10 facts about chip enabled credit cards

28th July 2017
Posted By : Joe Bush
10 facts about chip enabled credit cards

Change is almost always a good thing, even if it be a tad uncomfortable at first. The same can be said about the new chip enabled credit cards in the US. It might take a bit of effort from the customers as well as merchants, but switching to the new credit cards is secure, reliable and will help curb credit card fraud to a very large extent. Tech blogger Ann Neal explains. 

And the change is fairly small, as there are just a few differences in the way you will be using them. So here are a few things you need to know about these chip enabled cards that will help you demystify this new technology and feel at ease using the new cards.

1. ‘Dip-the-chip’ instead of ‘swipe-the-stripe’
The new chip-based cards sport a small chip right at the top where the credit card number is displayed. You will need to insert the card in the card reader’s slot and let it stay there while you wait for the transaction to complete. You will take it out when prompted and follow it by either entering a pin or signing the receipt.

This might feel like a bit of a drag and may take a little getting used to, but there’s really not that much of a difference in the transaction time. Just the act of leaving the card in the machine and waiting for the prompt to take it out gives you the feeling of a long wait. Don’t worry about it though, it’s okay really.

2. The magstripe isn’t leaving you just yet
The trusty magnetic strip (magstripe) that you have been used to swiping all these years will still remain on your card so don’t worry about that. Getting every single store and shop out there to switch to EMV card readers will take some time so the magstripe will still be used where the new card reader isn’t available. However, if the card is being swiped but the chip reading option is available, you will be prompted to use the chip instead.

3. The chip is safe, secure and tested
This may look like a new technology for the countries that are late at adopting the EMV cards, but these have been widely in use in Europe for over 20 years now, and have had far lesser instances of fraud compared to traditional magstripe cards. Chip data, being dynamic, is much harder to hack into, making them safer for transactions. That is why consumers and businesses must adopt EMV chip-based payments as soon as possible.

4. These chip enabled cards are the future
“As of 20th March, almost 70% of MasterCard credit cards have chips on them. By the end of 2017, it will be almost 100%,” said Catherine Murchie, Senior Vice President, MasterCard. Clearly, chip-based payment is the future and adopting this new technology is the way forward. Unanimous adoption by consumers as well as merchants is the key to achieving penetrating success against counterfeit fraud, hacking and other fraudulent activities associated with credit cards. The earlier you get on board with them, the better.

5. Nothing will change on the online shopping front
If you are shopping online, there will be no change in the way you transact. You will still provide your card number, CVV number and a ‘One Time Password (OTP)’ or security number. Continue to follow the same precautions you have been following while shopping online, never reveal your pin number and you should be fine.

6. You will continue to use the magstripe on petrol stations for a while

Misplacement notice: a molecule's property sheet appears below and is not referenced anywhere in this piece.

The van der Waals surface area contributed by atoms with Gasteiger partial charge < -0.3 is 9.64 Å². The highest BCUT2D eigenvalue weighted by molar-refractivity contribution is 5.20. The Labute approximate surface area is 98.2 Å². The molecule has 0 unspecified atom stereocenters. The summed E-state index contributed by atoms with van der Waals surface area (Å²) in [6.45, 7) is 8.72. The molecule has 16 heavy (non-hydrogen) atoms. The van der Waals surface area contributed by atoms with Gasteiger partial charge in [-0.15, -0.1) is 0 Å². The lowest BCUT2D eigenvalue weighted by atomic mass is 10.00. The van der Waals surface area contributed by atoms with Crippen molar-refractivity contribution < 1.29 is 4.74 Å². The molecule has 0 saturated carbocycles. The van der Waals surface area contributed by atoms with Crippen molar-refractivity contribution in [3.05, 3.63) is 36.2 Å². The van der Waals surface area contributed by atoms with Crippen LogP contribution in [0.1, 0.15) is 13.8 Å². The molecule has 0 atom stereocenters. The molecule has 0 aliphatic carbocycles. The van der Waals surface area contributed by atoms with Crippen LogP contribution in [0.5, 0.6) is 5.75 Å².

Because replacing card readers at all fuel pumps across nations will take some more time, you will be able to continue using the traditional swipe-and-pay method at petrol stations. So no matter where you are, don’t worry about refuelling.

7. It’s OK if your new card hasn’t arrived yet
The roll-out is gradual and in case you haven’t received your new chip enabled card yet, do not worry. You can continue using your old card without any worries, until your new card arrives. Do remember to destroy the old card though, as soon as you receive the new one.

8. You are still protected from card theft the same way
There will be no changes as far as your safety is concerned. If you suspect fraud on your card, get in touch with the card issuer immediately and seek help. If you call in and report theft the moment your card goes missing, you will not be liable of any fraudulent charges. You will be liable for a $50.00 charge if any fraudulent transactions are made before you call in reporting theft.

9. Your neighbourhood retailer may not have the new card readers yet
The roll-out of the new card readers with the latest technology is still in active process so if your nearest retailer doesn’t have the new lintech card reader yet, you can just continue swiping the magnetic stripe on your card without a worry, and transition to the new one when it arrives.

10. Chip-and-PIN or chip-and-signature
Some of the new chip-based credit cards will require you to sign your purchase receipt like the old magstripe cards, and some will need you to enter a PIN. The best way to know which one yours is, is to simply call up and ask your bank. Be prepared to sign though, as that’s what it’s going to be in most cases. In some cases, the chip-and-signature card may not work when you are abroad, so be sure to check that up with your bank if you are planning to travel overseas, and get a chip-and-PIN card if required.

Conclusion
While the new chip-based credit cards will change the way you shop a little, they won’t shake up your world and there is absolutely nothing to be too anxious about. If anything, you should rest assured that your transactions are far more secure now against fraud and theft. The above pointers should help answer any questions you had and make the adoption of new cards easier.


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